In less than a week, Hurricane Florence has mercilessly cut a wide path through southern coastal states, killing more than 30 people and destroying countless homes and businesses. One million customers lost power, with no timeline for restoration. Floodwaters from the slow-moving storm cut off the entire town of Wilmington, N.C. from the rest of the mainland. A CSX train derailed near the North and South Carolina border, and water washed over hog and chicken farms, spreading fecal waste to nearby properties.
Just three days into the storm, rainfall broke records, dumping almost 50 inches in some places before moving north this week. It will take months to fully assess the damage and years to recover.
Even though our region escaped the full wrath of Florence, the storm has left behind some important lessons — starting with the need for good preparation. That should include smart energy policies. Unfortunately, we're seeing the opposite from Washington.
President Trump is rolling back emissions standards for cars, light trucks, and coal-fired electrical plants, the biggest generators of greenhouse gases. The gases trap heat in the atmosphere, making water and air warmer, which, in turn, fuels storms.
Ignoring this science, the administration in August froze new standards for vehicles that would have reduced greenhouse gas emissions by doubling the average fuel economy of cars to 54.4 miles a gallon. The administration also announced its alternative to former President Barack Obama's Clean Power Plan, aimed at reducing carbon emissions at coal plants. The Obama plan was already weak, according to critics, who argued it didn't go far enough to forestall the impacts of climate change. The Trump plan is even weaker.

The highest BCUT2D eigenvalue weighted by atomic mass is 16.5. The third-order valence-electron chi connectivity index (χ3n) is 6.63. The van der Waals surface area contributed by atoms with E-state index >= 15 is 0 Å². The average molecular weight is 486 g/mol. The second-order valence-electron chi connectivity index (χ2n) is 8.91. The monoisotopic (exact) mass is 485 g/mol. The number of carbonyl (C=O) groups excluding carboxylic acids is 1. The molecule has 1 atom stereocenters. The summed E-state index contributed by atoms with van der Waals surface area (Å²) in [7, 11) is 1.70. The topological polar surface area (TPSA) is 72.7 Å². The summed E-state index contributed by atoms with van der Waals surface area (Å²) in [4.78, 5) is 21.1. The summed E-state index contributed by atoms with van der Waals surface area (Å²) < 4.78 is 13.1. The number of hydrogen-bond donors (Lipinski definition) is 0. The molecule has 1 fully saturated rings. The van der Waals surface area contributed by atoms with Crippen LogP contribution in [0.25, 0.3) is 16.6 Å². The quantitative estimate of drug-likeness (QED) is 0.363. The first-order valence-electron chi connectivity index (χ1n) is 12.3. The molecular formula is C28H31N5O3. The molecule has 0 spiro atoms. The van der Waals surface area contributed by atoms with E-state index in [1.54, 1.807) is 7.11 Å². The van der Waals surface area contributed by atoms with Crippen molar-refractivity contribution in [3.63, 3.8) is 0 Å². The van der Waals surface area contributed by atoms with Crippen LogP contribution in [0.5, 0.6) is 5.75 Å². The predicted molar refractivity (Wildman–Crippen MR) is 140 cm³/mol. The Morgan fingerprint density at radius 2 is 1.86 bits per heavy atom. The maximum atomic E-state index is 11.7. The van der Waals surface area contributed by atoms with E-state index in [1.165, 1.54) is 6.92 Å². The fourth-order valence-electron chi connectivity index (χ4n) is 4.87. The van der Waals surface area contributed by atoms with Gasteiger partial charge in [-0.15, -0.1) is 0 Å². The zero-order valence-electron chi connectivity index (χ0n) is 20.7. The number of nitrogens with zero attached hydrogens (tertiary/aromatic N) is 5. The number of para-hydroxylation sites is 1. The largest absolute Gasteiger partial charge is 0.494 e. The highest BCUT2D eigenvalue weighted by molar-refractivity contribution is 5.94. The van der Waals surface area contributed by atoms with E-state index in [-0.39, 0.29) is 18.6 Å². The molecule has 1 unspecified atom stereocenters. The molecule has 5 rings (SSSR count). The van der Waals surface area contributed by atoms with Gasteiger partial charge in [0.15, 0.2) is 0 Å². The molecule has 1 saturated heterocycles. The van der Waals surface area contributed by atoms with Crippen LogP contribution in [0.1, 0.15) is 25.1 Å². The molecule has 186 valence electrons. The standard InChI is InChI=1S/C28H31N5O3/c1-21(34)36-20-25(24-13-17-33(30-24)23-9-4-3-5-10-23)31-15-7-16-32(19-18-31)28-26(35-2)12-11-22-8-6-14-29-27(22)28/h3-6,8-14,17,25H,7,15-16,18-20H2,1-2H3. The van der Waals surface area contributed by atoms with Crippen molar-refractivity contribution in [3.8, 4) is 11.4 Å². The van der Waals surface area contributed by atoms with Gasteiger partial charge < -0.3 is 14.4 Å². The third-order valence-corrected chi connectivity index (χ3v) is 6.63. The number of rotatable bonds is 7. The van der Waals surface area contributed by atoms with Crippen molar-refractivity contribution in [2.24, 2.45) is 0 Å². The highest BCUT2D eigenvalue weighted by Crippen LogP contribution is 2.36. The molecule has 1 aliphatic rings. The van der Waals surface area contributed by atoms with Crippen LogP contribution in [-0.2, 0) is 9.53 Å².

The president says he wants to save the coal industry, but coal is losing out to cheaper natural gas and clean energy sources like wind and solar. Trump is more likely helping the owners of coal plants at the expense of our environment and safety.
As Washington dawdles, however, some states are trying to pick up the slack. New Jersey, which still hasn't fully recovered from Superstorm Sandy in 2012, is pushing ahead on offshore wind farms to reduce our reliance on fossil fuels. The state also is updating its Shore Protection Plan to address the shore's new reality of more frequent and intense flooding.
Pennsylvania is so far behind in protecting the environment, it doesn't even impose a severance tax on natural-gas fracturing, like every other major natural-gas producing state. And, its coal plants are the subjects of frequent complaints from Delaware and Maryland, which say the smog blowing over their borders is making residents sick.
Pennsylvania is going to have to wake up. It broke its own annual rainfall record in August — with four months to go. On Sept. 9, Philadelphia's rainfall total hit 40 inches – 11 inches above normal, according to the National Weather Service.